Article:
Most Americans view Iraq War as mistake on eve of anniversary
WASHINGTON-- Most Americans view the Iraq War as a "mistake" on the eve of the 10th Anniversary of U.S. invasion of the Mideast country, according to poll results released on Monday.
According to a Gallup poll, 53 percent of Americans believe their country "made a mistake sending troops to fight in Iraq," while 42 percent say it was not a mistake.
On the other hand, a slim majority of Americans, about 51 percent, say the war in Afghanistan was not a mistake, while 44 percent believe sending troops to Afghanistan was a mistake.
Unlike the Iraq War, which ended in 2011, the Afghanistan War is an ongoing engagement, with a scheduled drawdown date of 2014.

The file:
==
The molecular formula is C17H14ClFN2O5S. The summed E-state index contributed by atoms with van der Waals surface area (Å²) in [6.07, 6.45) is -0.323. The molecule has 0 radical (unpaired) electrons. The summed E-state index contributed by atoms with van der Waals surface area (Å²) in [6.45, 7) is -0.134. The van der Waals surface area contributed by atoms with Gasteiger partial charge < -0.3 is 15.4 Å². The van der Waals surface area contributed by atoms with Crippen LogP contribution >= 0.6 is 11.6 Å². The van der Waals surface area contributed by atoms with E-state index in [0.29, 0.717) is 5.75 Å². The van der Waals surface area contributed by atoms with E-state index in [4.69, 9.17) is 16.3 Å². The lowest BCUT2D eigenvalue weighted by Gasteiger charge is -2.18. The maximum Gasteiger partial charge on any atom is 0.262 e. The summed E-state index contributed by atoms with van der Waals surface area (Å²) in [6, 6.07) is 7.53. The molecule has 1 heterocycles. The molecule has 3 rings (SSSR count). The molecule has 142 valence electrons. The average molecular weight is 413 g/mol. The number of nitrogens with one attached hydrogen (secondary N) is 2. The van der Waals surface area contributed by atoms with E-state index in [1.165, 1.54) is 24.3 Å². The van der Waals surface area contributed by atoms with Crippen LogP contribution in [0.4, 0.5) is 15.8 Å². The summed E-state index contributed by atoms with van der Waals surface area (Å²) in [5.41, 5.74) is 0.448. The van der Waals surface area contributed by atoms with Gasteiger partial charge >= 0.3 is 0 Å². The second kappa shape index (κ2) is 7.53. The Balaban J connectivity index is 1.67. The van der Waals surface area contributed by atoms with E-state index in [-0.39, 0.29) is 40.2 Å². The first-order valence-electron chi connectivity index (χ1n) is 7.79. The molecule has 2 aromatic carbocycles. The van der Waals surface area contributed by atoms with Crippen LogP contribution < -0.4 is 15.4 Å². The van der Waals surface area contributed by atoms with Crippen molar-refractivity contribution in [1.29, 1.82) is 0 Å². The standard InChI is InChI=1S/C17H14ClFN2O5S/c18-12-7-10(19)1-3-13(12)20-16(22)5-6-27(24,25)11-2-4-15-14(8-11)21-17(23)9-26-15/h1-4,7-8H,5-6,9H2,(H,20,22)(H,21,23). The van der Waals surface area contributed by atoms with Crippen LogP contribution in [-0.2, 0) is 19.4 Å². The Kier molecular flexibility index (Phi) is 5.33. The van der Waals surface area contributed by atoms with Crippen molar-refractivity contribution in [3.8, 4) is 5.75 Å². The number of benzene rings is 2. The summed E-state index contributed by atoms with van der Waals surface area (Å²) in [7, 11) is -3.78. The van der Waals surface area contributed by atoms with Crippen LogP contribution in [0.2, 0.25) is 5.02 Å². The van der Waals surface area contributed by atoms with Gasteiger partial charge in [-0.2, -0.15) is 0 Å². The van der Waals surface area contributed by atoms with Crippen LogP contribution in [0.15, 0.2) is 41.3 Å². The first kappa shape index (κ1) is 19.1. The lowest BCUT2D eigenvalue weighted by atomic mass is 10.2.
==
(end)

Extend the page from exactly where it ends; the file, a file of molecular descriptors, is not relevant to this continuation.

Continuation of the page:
Americans initially supported the war, with substantial majorities in 2003 saying the U.S. decision to get involved in Iraq was not a mistake. However, attitudes changed quickly, and by the summer of 2004, a majority of Americans called the war a mistake.
Opinions fluctuated thereafter but, with only one exception since August 2005, a majority has said the war was a mistake each time Gallup has asked the question.
Gallup contends that the national fatigue of wars has led some political commentators to warn of a new "American isolationism," which limits or curtails future military action.
While recent polling data cannot confirm this, it is clear that Americans are not of one mind in believing that past military conflicts were the right course of action and may be more cautious about supporting future actions.
This week marks the 10th anniversary of the beginning of the Iraq War. On March 20, 2003, U.S. and its allied forces began the invasion of Iraq, and toppled then Iraqi leader Saddam Hussein. U.S. forces withdrew from the country in 2011. (Xinhua)